These insurance plans are more restrictive because they provide you with a list of preferred providers (general dentists and specialists) from which to choose. Depending on the plan and insurance company, you may have a wide or narrow choice of providers. You have the flexibility of selecting another dentist or specialist from the list, at any time, for any reason. Providers on the list agree to a contracted (i.e. reduced) fee. Some PPO also allow you to go off their list and select other dentists while maintaining benefits. However, your out of pocket expenses may be slightly higher at an "off the list" dentist, where you can be responsible for the difference between your plan benefit and the dentist fee.
  • Dental/Health Maintenance Organizations (Dental HMOs, DMOs) or Capitation Plans
    You are required to select one primary care provider from a list, and can only obtain treatment from that office. These plans are even more restrictive and inflexible. Dentists receive a low monthly dollar amount for each client that selects their office, they also agree to a very much reduced fee for their services and receive very reduced or NO insurance reimbursement for many procedures. Clients are still responsible for co-payments on treatment provided. You usually have to obtain a referral from your general dentist to see a specialist. You may change your primary care provider, but it involves contacting the HMO administrators who will switch you to the new provider.

More Than One Insurance Policy

For clients with coverage from more than one insurance policy, there are general rules designated by your respective insurance companies for how to manage payment with the different policies.

Primary and Secondary

In general, if there is a primary insurance and a secondary insurance, the policy that is primary is the one to which you are the subscriber. A secondary policy is one where you are covered under someone else's policy. These are not choices you can make, but rather determined by your insurance company.

Consideration & Types of Secondary Claims

There are many different ways an insurance carrier considers secondary claims. Coordination of Benefits (COB) is the typical way insurance carriers deal with more than one insurance carrier. Basically the two insurance carriers would coordinate the benefits between each other in order to pay 100% of the fee charged but not to exceed the charge amount, so the client or the doctor would not profit from being over compensated for the expenses.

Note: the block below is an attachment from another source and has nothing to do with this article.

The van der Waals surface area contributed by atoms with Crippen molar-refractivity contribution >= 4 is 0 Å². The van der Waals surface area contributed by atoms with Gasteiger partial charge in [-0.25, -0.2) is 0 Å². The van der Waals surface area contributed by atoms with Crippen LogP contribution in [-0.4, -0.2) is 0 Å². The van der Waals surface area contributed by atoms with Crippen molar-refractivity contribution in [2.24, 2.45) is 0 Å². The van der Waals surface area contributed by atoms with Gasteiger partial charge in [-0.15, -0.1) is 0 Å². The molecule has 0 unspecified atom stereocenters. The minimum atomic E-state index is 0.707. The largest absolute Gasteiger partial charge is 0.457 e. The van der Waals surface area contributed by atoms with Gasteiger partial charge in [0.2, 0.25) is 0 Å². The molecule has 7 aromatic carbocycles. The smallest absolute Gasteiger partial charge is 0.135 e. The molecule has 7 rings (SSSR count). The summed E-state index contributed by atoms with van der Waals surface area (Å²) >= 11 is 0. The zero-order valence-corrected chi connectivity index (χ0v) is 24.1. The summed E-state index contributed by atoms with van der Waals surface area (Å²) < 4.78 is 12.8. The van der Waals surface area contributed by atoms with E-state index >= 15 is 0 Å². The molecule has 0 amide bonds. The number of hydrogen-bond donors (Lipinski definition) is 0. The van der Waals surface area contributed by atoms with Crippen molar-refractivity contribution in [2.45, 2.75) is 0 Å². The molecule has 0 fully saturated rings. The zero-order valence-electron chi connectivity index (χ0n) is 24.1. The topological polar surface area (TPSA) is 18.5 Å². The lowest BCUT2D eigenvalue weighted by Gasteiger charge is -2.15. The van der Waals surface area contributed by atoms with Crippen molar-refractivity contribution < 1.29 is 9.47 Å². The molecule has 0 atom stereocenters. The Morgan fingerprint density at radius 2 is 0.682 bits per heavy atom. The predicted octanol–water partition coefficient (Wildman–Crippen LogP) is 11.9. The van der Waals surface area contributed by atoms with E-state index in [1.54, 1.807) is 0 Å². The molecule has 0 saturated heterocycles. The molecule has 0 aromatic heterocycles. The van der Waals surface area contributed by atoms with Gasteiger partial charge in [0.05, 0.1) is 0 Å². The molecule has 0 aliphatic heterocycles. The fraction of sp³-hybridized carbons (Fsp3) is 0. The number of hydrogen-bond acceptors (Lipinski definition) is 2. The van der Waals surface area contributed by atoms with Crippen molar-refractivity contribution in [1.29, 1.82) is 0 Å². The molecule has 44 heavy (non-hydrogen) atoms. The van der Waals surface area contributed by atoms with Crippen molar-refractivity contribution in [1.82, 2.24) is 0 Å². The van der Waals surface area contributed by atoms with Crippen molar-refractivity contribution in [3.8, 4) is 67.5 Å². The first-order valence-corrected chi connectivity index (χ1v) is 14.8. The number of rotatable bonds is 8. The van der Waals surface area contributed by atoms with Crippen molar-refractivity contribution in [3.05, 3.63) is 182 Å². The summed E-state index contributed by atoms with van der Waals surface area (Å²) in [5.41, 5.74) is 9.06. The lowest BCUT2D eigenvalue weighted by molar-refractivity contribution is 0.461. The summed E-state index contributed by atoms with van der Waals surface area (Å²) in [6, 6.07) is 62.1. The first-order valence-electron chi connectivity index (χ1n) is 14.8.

The other types of calculating secondary insurance are Maintenance of Benefits (MOB), Carve Out, Limited Coordination, Non-Dual and Integration of Benefits. All of these types usually do not pay anything secondary. The contract language is written so that if the primary carrier paid the same or more than what the secondary carrier would have paid if they had been primary, then they (the secondary carrier) is not responsible for any payment at all. (It would be a duplication of benefits).

Integration of Benefits, the toughest form of non-duplication, means the sum of the total benefits paid by either carrier may satisfy the maximum of the secondary carrier. For example, if the secondary carrier has a plan year maximum of $1500.00, and the client had a $3000.00 bridge or oral surgery paid at 50% by the primary plan, the secondary carrier says it has satisfied its maximum for the entire plan year even though it was the primary carrier that paid the $1500.00! The secondary carrier hasn't paid anything, but it has satisfied its maximum.

It is so important when verifying benefits to find out exactly how the insurance company handles secondary claims.

Remember when submitting "pre-treatment estimates," all carriers estimate their benefit payment as if they are primary.

Dependents

The designation of which policy pays first for dependents again depends on the rules of your insurance company. The typical rules for dependents of parents not separated or divorced with overlapping coverage rely on birthday of the parent, gender of the parent, or some other rule. For divorced/separated parents, specific custody rules usually apply, unless some specific arrangement is agreed to by each party. These designations are unique to each particular insurance.

When Does Secondary Pay

Usually, the secondary policy will not usually accept a claim until after the primary claim is paid, and then the secondary policy will often require a copy of that payment information (referred to as an EOB, explanation of benefits).

Will you get the percentage reimbursement stated during the initial phone verification? maybe.

Any reimbursement would be subject to the conditions and restrictions of your particular plan. If you have any questions about what treatment is covered, please be sure to contact your insurance company [you will likely require specific information such as treatment codes]. The percentage of reimbursement from your insurance company is determined by their fee schedule, which is not related to local dentists' fees. The percentage of insurance reimbursement DOES NOT mean you will receive that percentage of fee you are charged, just that percentage of what the insurance has agreed to pay in their contract with you and/or your employer.

** Based on a loan with an 8.9% APR for 60 months. Terms of the loan may vary based on the treatment fee and credit information. All figures are estimates.